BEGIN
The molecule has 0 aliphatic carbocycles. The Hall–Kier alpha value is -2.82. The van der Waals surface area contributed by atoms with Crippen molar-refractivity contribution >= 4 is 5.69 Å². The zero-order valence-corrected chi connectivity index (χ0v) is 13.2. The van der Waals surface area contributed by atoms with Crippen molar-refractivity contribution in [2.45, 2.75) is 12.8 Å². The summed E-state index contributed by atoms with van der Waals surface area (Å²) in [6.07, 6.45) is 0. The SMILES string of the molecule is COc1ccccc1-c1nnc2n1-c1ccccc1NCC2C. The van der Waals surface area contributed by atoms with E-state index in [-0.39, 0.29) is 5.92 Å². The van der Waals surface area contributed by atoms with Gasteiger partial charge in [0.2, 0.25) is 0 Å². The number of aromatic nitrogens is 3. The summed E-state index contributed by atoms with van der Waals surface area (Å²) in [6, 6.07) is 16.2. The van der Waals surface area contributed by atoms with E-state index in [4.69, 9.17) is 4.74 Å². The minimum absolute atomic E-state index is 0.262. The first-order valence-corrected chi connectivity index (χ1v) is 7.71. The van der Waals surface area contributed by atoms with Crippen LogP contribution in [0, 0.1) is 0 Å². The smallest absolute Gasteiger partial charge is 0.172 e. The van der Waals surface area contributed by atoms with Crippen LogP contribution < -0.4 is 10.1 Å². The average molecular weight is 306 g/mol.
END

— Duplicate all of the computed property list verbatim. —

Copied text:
The molecule has 0 aliphatic carbocycles. The Hall–Kier alpha value is -2.82. The van der Waals surface area contributed by atoms with Crippen molar-refractivity contribution >= 4 is 5.69 Å². The zero-order valence-corrected chi connectivity index (χ0v) is 13.2. The van der Waals surface area contributed by atoms with Crippen molar-refractivity contribution in [2.45, 2.75) is 12.8 Å². The summed E-state index contributed by atoms with van der Waals surface area (Å²) in [6.07, 6.45) is 0. The SMILES string of the molecule is COc1ccccc1-c1nnc2n1-c1ccccc1NCC2C. The van der Waals surface area contributed by atoms with E-state index in [-0.39, 0.29) is 5.92 Å². The van der Waals surface area contributed by atoms with Gasteiger partial charge in [0.2, 0.25) is 0 Å². The number of aromatic nitrogens is 3. The summed E-state index contributed by atoms with van der Waals surface area (Å²) in [6, 6.07) is 16.2. The van der Waals surface area contributed by atoms with E-state index in [4.69, 9.17) is 4.74 Å². The minimum absolute atomic E-state index is 0.262. The first-order valence-corrected chi connectivity index (χ1v) is 7.71. The van der Waals surface area contributed by atoms with Crippen LogP contribution in [0, 0.1) is 0 Å². The smallest absolute Gasteiger partial charge is 0.172 e. The van der Waals surface area contributed by atoms with Crippen LogP contribution < -0.4 is 10.1 Å². The average molecular weight is 306 g/mol.